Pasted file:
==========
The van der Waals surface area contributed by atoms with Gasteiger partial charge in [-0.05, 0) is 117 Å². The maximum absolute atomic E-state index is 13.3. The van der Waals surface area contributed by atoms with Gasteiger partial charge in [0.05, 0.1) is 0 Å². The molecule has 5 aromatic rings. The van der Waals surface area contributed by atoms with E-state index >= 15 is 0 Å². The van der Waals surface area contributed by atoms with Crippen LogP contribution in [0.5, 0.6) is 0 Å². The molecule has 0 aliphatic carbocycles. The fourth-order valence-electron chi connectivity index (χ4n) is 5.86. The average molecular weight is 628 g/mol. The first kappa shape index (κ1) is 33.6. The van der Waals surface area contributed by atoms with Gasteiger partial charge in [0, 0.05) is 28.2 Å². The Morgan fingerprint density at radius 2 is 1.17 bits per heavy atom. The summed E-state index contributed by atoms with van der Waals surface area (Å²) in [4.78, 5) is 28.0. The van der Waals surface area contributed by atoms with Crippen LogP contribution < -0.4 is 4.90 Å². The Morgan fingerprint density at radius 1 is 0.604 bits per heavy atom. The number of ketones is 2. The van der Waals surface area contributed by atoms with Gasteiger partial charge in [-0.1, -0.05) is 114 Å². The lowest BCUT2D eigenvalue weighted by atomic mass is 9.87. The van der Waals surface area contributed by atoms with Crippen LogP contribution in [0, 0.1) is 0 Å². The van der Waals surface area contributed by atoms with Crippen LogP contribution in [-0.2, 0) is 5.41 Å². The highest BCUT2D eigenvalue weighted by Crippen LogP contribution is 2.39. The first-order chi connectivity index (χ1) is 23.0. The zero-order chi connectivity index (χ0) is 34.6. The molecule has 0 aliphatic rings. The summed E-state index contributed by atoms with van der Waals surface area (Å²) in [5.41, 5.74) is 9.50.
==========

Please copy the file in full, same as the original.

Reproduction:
The van der Waals surface area contributed by atoms with Gasteiger partial charge in [-0.05, 0) is 117 Å². The maximum absolute atomic E-state index is 13.3. The van der Waals surface area contributed by atoms with Gasteiger partial charge in [0.05, 0.1) is 0 Å². The molecule has 5 aromatic rings. The van der Waals surface area contributed by atoms with E-state index >= 15 is 0 Å². The van der Waals surface area contributed by atoms with Crippen LogP contribution in [0.5, 0.6) is 0 Å². The molecule has 0 aliphatic carbocycles. The fourth-order valence-electron chi connectivity index (χ4n) is 5.86. The average molecular weight is 628 g/mol. The first kappa shape index (κ1) is 33.6. The van der Waals surface area contributed by atoms with Gasteiger partial charge in [0, 0.05) is 28.2 Å². The Morgan fingerprint density at radius 2 is 1.17 bits per heavy atom. The summed E-state index contributed by atoms with van der Waals surface area (Å²) in [4.78, 5) is 28.0. The van der Waals surface area contributed by atoms with Crippen LogP contribution < -0.4 is 4.90 Å². The Morgan fingerprint density at radius 1 is 0.604 bits per heavy atom. The number of ketones is 2. The van der Waals surface area contributed by atoms with Gasteiger partial charge in [-0.1, -0.05) is 114 Å². The lowest BCUT2D eigenvalue weighted by atomic mass is 9.87. The van der Waals surface area contributed by atoms with Crippen LogP contribution in [0, 0.1) is 0 Å². The van der Waals surface area contributed by atoms with Crippen LogP contribution in [-0.2, 0) is 5.41 Å². The highest BCUT2D eigenvalue weighted by Crippen LogP contribution is 2.39. The first-order chi connectivity index (χ1) is 23.0. The zero-order chi connectivity index (χ0) is 34.6. The molecule has 0 aliphatic rings. The summed E-state index contributed by atoms with van der Waals surface area (Å²) in [5.41, 5.74) is 9.50.